“Before, I never knew how far I would go. Now I believe I have the answer. I will go as far as there is to go. I will go way to far.”


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I have been hesitant, almost afraid to pick up The Cruel Prince for a long time. There has been such a hype around this book, and you all know how hyped books and me get along… But I figured I had waited enough to give it a try myself and see how I will react to the story. I was surprised when I saw just how well I reacted to the story initially. Of course I already knew I liked Holly Black‘s writing style, and this is part of the reason this story worked for me. And what a start! I like it when a YA fantasy story isn’t afraid to go dark and throw some blood and action at us. Things were going really well even though I’m not sure the plot itself is all that original. I would have liked to see the worldbuilding a little more developed and I think not enough attention was given to the description of the different characters. I mean, they are magical creatures and we only get so and so has a tail, that one has horns, that one has hooves etc? Without a more detailed description or more attention paid to the fact they are in fact not humans, I tended to forget about their special features completely after a few pages. The lack of sappy romance scenes in the beginning was a true relief though, although of course I should have had my hopes up. Of course the cliche romance scenes would come, and of course there would be another love triangle to deal with. Not talking about Locke, who I initially liked and came to despise. Jude is an interesting enough character though. While she in a way is just another typical strong female lead, I did enjoy reading about her development and how she would get themselves out of that mess. Did she lose points for the romance related actions in the second half? Most definitely yes. But I’m still intrigued enough to be looking forward to the second book. In short, while The Cruel Prince failed to blow me away completely, overall it was still a very entertaining read.


Title: The Wife Between Us
Author: Greer Hendricks & Sarah Pekkanen

Genre: Mystery, Thriller, Suspense
First published: January 9th 2018
Publisher: St. Martin’s Press
Finished reading: November 19th 2018
Pages: 346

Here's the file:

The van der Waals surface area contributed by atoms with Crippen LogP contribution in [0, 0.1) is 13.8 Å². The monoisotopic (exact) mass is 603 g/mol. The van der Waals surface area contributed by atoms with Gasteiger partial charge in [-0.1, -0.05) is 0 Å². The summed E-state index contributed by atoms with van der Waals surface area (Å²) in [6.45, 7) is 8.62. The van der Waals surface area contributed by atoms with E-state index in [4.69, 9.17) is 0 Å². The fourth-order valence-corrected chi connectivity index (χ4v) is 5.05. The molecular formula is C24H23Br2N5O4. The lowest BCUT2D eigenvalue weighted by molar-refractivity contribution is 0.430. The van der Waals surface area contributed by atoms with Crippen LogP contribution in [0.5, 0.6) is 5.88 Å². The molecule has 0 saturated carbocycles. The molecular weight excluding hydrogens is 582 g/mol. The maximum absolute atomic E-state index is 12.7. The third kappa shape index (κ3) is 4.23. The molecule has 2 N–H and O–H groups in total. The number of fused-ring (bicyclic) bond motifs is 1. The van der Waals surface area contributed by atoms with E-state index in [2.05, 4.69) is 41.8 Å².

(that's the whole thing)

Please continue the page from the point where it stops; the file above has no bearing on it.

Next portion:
“We all layer them over our remembrances; the filters through which we want to see our lives.”


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In a way I’ve been hesitant to pick up The Wife Between Us due to the enormous hype around it earlier this year. I almost never react well to hyped books, but I was also curious about this title so I decided to give it a go. Now I’ve read it, I’m not sure what to make of it. I guess it’s unpopular opinion time again! I can’t put my finger exactly on the why, but part of the reason The Wife Between Us didn’t manage to convince me probably has to do with the fact I felt this book was simply trying to hard. Sure, there are a LOT of twists involved and a lot of things I couldn’t guess beforehand, but I’m not sure if I actually LIKE how these plot twists are presented or developed. Instead of being shocked and saying ‘wow, I definitely didn’t see that coming!’, I was mostly left confused and not in a good way. Let’s just say my eyebrows worked overtime with this one… I’m not denying some of the twists were very clever, but they just didn’t do it for me (mostly related to the feeling this story was trying too hard). The writing style itself was pleasant to read and the unreliable narrator technique well used. It’s by no means a bad read and I can understand the love for it, but sadly The Wife Between Us just didn’t hit the mark for me.


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YVO’S SHORTIES #64: An Officer And A Spy (DNF) & Educated

Time for another round of Yvo’s Shorties! This time around two books that didn’t manage to convince me. The first, An Officer And A Spy by Robbert Harris, sadly a DNF, something that rarely happens. And I had high hopes for Educated by Tara Westover after so many glowing reviews, but I guess it’s unpopular opinion time again.


Title: An Officer And A Spy
Author: Robert Harris

Genre: Historical Fiction, Mystery, Thriller
First published: September 26th 2013
Publisher: Knopf
Finished reading: November 12th 2018 
Pages: 429
DNF at 30% (129 pages)

“It seems to be a necessary part of the criminal mentality: to survive captivity, one must somehow convince oneself one is not guilty.”